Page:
1. @ Mitch4 – Yes, but do the arrows mean that they are coming, or are they not coming? It would help if we knew whether the invitation was supposed to be for a dinner party, or for a war. Either way, the joke doesn’t really work.

  2. I agree, it left some things to be puzzled over. Was it a good-faith invitation, or more a challenge? If he knew it would be met with hostility, wouldn’t that still have happened if there had been a “No RSVP needed” or just the absence of any mention of RSVP?

  3. The King has sent out invitations to one of his enormous garden parties with around 2000 guests from the whole breadth of society, and the paperwork involved in dealing with RSVPs was not worth it. In between sending out the invitations in a time of peace and the scene shown in this cartoon, war, invasion and a surprise attack calamity has erupted. Like many people, the King is in denial and mentally is trundling on in the mindset of the Before Times, hoping that his party will go ahead, along with drinking, carousing, clowning and all the other activities of a functioning peacetime economy, and that there is some banal explanation, seated in the Before Times world, for all the arrows. His assistant, Igor Wormtongue, has however realised that the palace is actually under attack and for them the End Times approach and he is wondering how to enlighten the King without having his head struck off for insolence and spreading false rumours.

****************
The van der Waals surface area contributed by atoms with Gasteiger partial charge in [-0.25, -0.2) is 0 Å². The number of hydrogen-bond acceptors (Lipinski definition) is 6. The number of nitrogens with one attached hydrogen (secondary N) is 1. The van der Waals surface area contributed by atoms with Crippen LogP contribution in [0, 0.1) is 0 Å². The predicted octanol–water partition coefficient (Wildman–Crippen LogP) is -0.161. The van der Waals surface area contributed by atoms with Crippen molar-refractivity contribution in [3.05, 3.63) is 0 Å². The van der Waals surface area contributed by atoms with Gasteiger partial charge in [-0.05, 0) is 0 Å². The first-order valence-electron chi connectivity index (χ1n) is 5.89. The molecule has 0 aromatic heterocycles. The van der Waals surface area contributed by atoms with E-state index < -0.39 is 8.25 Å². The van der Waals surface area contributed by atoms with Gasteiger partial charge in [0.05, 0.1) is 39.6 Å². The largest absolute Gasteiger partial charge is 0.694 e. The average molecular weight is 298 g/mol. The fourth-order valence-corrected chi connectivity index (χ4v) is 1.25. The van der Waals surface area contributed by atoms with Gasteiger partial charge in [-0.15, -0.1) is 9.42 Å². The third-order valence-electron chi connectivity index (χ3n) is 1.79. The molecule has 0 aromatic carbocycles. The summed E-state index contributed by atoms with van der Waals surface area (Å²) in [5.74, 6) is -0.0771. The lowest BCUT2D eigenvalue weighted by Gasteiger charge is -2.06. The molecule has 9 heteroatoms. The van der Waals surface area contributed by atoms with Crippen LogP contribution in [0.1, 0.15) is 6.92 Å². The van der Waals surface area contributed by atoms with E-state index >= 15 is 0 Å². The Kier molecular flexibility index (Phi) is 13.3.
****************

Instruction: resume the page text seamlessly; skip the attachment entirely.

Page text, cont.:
4. I thought the joke was that people in the past sent letters by tying it on an arrow and shooting it, but then there is no paper attached to the arrows in the comic.

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